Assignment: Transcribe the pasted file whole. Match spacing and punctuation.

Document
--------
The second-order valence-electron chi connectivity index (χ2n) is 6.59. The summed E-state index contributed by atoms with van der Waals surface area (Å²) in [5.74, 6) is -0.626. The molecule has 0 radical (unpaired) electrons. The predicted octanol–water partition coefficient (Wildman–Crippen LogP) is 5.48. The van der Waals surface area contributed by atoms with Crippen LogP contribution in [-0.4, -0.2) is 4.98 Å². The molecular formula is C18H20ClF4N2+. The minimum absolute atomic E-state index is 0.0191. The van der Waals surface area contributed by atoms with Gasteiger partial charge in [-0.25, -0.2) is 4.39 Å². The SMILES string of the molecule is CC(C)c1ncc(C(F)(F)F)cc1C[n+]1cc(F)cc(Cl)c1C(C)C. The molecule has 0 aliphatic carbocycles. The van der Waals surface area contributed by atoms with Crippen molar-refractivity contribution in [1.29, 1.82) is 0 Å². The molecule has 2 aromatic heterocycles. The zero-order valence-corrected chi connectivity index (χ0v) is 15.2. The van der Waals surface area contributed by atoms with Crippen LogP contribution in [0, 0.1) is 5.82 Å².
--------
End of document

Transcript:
The second-order valence-electron chi connectivity index (χ2n) is 6.59. The summed E-state index contributed by atoms with van der Waals surface area (Å²) in [5.74, 6) is -0.626. The molecule has 0 radical (unpaired) electrons. The predicted octanol–water partition coefficient (Wildman–Crippen LogP) is 5.48. The van der Waals surface area contributed by atoms with Crippen LogP contribution in [-0.4, -0.2) is 4.98 Å². The molecular formula is C18H20ClF4N2+. The minimum absolute atomic E-state index is 0.0191. The van der Waals surface area contributed by atoms with Gasteiger partial charge in [-0.25, -0.2) is 4.39 Å². The SMILES string of the molecule is CC(C)c1ncc(C(F)(F)F)cc1C[n+]1cc(F)cc(Cl)c1C(C)C. The molecule has 0 aliphatic carbocycles. The van der Waals surface area contributed by atoms with Crippen molar-refractivity contribution in [1.29, 1.82) is 0 Å². The molecule has 2 aromatic heterocycles. The zero-order valence-corrected chi connectivity index (χ0v) is 15.2. The van der Waals surface area contributed by atoms with Crippen LogP contribution in [0, 0.1) is 5.82 Å².